Having actually included MAGNET as one of my favorite things (and I promise that’s not sucking up, I really love the publication), you can imagine how chuffed I was at the prospect of a guest editorship. Over the past, well, several years of the Sharp Things‘ existence, Eric Miller has been a friend and an advocate, even when no one else was, so I’m honored to be able to ramble on a bit about a bunch of shit that I dig, because I want everyone to know about it and, more significantly, because it makes me feel important. Over to you, me …
He was the Sharp Things’ drummer for most of its 17 years and perpetually, unfalteringly, my BFF since 1975.
Back then, I didn’t know what to think of this kid. He suffered from a genetic disease called cystic fibrosis, which at the time, I had never heard of. He was thin, almost frail, but with a mouth twice as big as the rest of him. His condition, in many ways, made him more daring, less tolerant of bullshit, less afraid. If he felt wronged, it didn’t matter if the culprit was the biggest, meanest doofus in the schoolyard, he would get right up in their face, insult their mother … and run like hell. I didn’t realize it then, but being forward and competitive as hell, Steven was the perfect counterweight to this wallflower of a boy. And on we went …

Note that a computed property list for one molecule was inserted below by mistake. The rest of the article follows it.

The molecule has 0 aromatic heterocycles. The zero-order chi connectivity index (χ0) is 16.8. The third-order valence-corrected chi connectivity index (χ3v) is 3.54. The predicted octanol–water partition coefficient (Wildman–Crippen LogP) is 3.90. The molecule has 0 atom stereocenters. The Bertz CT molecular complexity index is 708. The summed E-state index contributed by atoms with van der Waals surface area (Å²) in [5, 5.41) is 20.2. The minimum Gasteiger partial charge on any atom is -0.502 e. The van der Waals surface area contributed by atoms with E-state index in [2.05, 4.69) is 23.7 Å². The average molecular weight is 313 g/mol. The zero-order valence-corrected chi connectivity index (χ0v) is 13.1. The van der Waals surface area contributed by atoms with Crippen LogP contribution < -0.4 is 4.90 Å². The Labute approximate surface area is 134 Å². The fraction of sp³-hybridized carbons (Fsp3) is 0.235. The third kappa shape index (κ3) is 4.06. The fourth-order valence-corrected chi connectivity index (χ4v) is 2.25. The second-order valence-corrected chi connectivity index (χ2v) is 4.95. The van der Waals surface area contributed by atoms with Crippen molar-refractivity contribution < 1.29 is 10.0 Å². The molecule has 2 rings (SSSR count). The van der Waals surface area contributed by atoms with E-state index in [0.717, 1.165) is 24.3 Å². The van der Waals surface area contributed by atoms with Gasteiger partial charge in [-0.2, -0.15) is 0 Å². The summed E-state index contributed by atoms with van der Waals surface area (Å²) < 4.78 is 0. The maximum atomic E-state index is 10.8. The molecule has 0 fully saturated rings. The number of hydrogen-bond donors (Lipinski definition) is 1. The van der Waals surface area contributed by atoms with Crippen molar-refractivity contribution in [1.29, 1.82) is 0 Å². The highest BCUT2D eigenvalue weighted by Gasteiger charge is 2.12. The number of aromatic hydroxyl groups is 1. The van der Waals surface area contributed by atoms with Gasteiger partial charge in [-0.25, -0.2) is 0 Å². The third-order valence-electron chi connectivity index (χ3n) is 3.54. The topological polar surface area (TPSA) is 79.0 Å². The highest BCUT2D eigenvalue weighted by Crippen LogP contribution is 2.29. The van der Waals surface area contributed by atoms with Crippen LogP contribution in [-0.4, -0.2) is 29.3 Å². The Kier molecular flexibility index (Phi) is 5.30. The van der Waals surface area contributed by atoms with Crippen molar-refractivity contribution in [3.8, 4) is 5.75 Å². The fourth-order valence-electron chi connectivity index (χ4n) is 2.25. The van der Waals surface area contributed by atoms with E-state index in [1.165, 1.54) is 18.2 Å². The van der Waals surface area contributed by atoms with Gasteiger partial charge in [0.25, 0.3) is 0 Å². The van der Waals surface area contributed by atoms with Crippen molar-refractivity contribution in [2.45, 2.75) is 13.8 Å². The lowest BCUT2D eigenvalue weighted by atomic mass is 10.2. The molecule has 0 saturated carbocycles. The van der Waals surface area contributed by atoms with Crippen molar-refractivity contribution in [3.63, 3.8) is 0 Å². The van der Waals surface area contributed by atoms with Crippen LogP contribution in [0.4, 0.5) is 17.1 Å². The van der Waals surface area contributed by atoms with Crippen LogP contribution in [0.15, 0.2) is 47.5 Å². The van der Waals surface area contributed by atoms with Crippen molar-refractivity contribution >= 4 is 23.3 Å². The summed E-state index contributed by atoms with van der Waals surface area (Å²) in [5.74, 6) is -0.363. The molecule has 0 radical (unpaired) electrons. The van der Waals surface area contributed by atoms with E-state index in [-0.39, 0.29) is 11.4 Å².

Steven started playing music before I did. He was a year older than me, and when we were kids that might as well have been an eternity. He was suddenly hanging out with doods a few years older than us who wore army parkas and played guitars and were into Zeppelin and the Doors. It felt incredibly rebellious and attractive, but I was an outlier. I was just dabbling with the old piano in my parents’ living room, but I could hardly play a chord yet. Steve was already messing around with the complicated patterns of Neil Peart. I hung out in his basement and watched six other guys and a bunch of girlfriends (girlfriends!) enlisted as “backing vocalists” while they bounced, sweat and warbled through a set of classic-rock standards meant to actually be played in front of a real audience. I was so jealous. I would have sat down at the piano, but I knew I was over my head.
But, Steven knocked my door one Saturday morning with the entirety of his drum kit in tow. “Let’s jam!” he said, and so we set up in the living room and we did our best to lock in. I think the song was Billy Joel’s “The Stranger.”
I sucked, and Steven could have just as easily continued on his path without me, but he wouldn’t let it go. And it was that little homespun jam session that would springboard a musical union that would span almost four decades, three bands and various incarnations of each, hundreds of songs, stages, recordings and a thousand wonderful memories.